17 January 2007

China will out-WAL-MART the world...

Hey Zenistas,

Thanks for reading! Sorry, I haven't been very 'visual' this last week... it's a literary month, I guess. But soon, I promise: the 2nd semi-annual "Best of ZENmud" cartoon revue! :-)

Was reading this at Bartcop, and thought you'd like to have a tour through the banalities of the ZENmemoryVAULT... because in my prior diplomatic life, I had a conversation with a colleague from the African continent, who has since retired.

We had a conversation that I drove forward, on a theory I've held some 20 years now, which was that the Americas and Europe, AND Africa, should be prepared to work together, in face of the rising strengths of Asia, both China and India, in the light of 'technology transfers' and the 'knowledge economy'... through in 'IP pirating and counterfeiting' and you can narrow down where I worked...

The nexis of my thinking was simple:

The next 'World War' wouldn't use guns or 'smart bombs'. It would be more simple, and it would follow a process of 'auto-destruction' practiced by the United States, in a leading role.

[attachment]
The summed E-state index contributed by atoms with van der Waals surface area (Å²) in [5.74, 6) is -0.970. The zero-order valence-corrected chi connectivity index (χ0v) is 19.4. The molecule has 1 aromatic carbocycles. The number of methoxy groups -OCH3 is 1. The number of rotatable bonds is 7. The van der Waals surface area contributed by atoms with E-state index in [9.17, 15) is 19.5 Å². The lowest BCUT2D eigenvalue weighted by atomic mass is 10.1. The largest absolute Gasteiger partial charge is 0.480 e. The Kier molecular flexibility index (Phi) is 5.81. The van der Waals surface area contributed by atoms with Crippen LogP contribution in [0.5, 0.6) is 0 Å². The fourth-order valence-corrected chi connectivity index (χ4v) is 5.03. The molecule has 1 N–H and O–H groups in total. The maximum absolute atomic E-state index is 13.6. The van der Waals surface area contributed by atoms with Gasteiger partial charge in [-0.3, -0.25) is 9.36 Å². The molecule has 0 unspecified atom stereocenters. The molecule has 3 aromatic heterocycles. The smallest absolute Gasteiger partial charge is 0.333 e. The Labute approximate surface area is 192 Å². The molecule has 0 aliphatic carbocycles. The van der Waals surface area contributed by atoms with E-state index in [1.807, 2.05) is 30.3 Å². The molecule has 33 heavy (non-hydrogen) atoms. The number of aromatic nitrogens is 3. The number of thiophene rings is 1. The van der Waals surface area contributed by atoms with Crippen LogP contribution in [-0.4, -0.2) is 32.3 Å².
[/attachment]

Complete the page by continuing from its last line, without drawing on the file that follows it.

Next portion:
It would be as simple as this:

Companies from the USA, in pursuit of 'globalization' and lowest possible labor costs (as well as lower safety and environmental standards: frankly those three often are inseperable!), would attain access through contract to install manufacturing factories in China and elsewhere.

However, my friends, it becomes a necessity to factor in that China becomes, in every case, a junior partner to such investment activity: this often is in the forty percent range.

And, I asserted to my African friend, nothing would stop China from duplication of such factories on the other end of their territory, 'stealing' the technology that they acquired through contractual partnerships, and flooding global markets with nearly identical products, at unbeatable "WAL-Mart" prices...

If you don't think it possible, best use this link and read about the Daewoo-Chevy investments in China.... (Excerpt)

"China said that that the Spark design was never patented in China and anyway, it wasn’t a secret. GM said they could live with this only if Chery changed their name when they sell cars in the US the not-to-distant-future as it is too close to the Chevy moniker."

Thanks again, Bart, for posting the necessary information: Chinaco to ya!


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